Essay - Magic Mountain Thomas Mann's the Magic Mountain Madame Claudia Chauchat's...

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Magic Mountain

Thomas Mann's The Magic *****

***** Claudia Chauchat's point of view of her ailment—"no delicate child ***** life," is she!

Thomas Mann as a novelist is uniquely gifted in his *****bility to convey philosophical insight through the deployment of a different ch*****racters' specific perspective in the context of a town, family or hospital community—even the ailment afflicting the hospital community itself, in ***** case ***** The Magic Mounta*****. Even when the character in question, such as Claudia Chauchat, herself lacks a level of profound self-knowledge and insight, because of her location in the particular community of the sanatorium ***** question at the heart of ***** novel, the reader is still capable of being upon the receiving end of ***** insights ***** the contr*****ting nature ***** health and illness from ********** point of view. "We don't have much time in life," exclaims the main protagonist at the onset ***** ***** *****, but only Claudia, of all of the residents of The Magic **********, really lives this truth. (7)

***** entire community, ***** and sick, of The Magic Mountain are afflicted by one ***** or anot*****, some physical, other mental. The ********** sick, such as *****, are suffering from tuberculosis. However, there are also those who are ********** sick but physically well like Hans. The contrasting point ***** views of view ***** health ***** ***** in a community of illness are deployed skillfully by Mann to add additional texture ***** what could be otherwise a rather mundane collective memoir of illness, or a rather mundane metaph***** of the human condition through illness, *****ly that of an ailment so common to ***** 19th century era dur*****g which the author wrote. In fact, rather th***** giving the quality of the ailment of tuberculosis a singular character, Mann is striking in his ability to give a k*****d ***** multidimensional ***** to the ailment itself, by showing the illness' progression in a multiple of physic*****l bodies and through the point ***** view of contrasting physical characters. Tuberculosis, buy the end of the tale, has a three-dimensional characterization on par with ***** dramatic per*****nages of the novel. For instance, the ***** of Claudia Chauchat and her ***** on her body and illness is entirely different ***** d*****tinct than ***** of Hans Cas*****rp, the ra*****r weak willed and milksop main protagonist of The Magic Mountain. Consumption is not just a *****or for death ***** *****drawal for *****, it can imbue one's perspective and point of view with a hedonistic ********** feverish intensity, as it does Chauchat, or illness can *****, in the case of Hans, provide an excuse ***** the w*****hdrawal of an already death-driven and life-avoiding character.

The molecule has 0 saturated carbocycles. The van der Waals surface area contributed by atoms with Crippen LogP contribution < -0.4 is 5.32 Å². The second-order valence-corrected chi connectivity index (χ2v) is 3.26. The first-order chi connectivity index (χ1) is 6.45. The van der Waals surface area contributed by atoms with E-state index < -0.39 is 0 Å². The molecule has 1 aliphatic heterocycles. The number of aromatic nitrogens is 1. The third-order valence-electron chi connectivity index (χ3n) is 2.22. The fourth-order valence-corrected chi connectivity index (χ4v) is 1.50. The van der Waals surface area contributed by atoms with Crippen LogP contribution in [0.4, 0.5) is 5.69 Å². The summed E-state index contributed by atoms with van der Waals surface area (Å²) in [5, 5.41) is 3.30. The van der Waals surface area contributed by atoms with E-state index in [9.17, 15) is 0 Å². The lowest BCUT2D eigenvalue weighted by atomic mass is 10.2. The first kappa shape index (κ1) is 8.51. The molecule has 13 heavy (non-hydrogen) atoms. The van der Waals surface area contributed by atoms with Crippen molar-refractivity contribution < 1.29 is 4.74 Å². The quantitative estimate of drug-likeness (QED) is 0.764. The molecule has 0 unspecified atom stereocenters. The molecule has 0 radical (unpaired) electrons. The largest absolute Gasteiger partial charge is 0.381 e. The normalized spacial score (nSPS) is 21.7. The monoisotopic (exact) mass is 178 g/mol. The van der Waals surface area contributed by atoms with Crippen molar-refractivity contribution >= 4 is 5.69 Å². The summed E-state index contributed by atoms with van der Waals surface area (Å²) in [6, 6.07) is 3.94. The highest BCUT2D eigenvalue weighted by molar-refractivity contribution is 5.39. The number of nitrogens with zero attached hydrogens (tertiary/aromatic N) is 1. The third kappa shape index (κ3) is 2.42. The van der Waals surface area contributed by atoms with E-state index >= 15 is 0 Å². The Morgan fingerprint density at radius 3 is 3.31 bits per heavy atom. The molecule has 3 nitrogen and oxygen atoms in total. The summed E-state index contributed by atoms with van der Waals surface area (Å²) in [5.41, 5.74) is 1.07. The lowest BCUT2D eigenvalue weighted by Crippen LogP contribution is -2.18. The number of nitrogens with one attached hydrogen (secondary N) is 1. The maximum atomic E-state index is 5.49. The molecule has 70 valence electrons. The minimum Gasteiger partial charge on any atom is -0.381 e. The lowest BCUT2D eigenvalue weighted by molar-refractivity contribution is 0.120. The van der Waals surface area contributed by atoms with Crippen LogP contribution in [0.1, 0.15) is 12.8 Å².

Thus when ***** ***** or narrative ***** of view of Hans Castorp is contrasted with the hedonistic, married woman Claudia Chauchat, the metaphor of ***** merely as an example of something that afflicts the body or the mind becomes something much deeper—it becomes a met*****ph***** for the outsider condition, an individual whom is estr*****ged from life, ***** an


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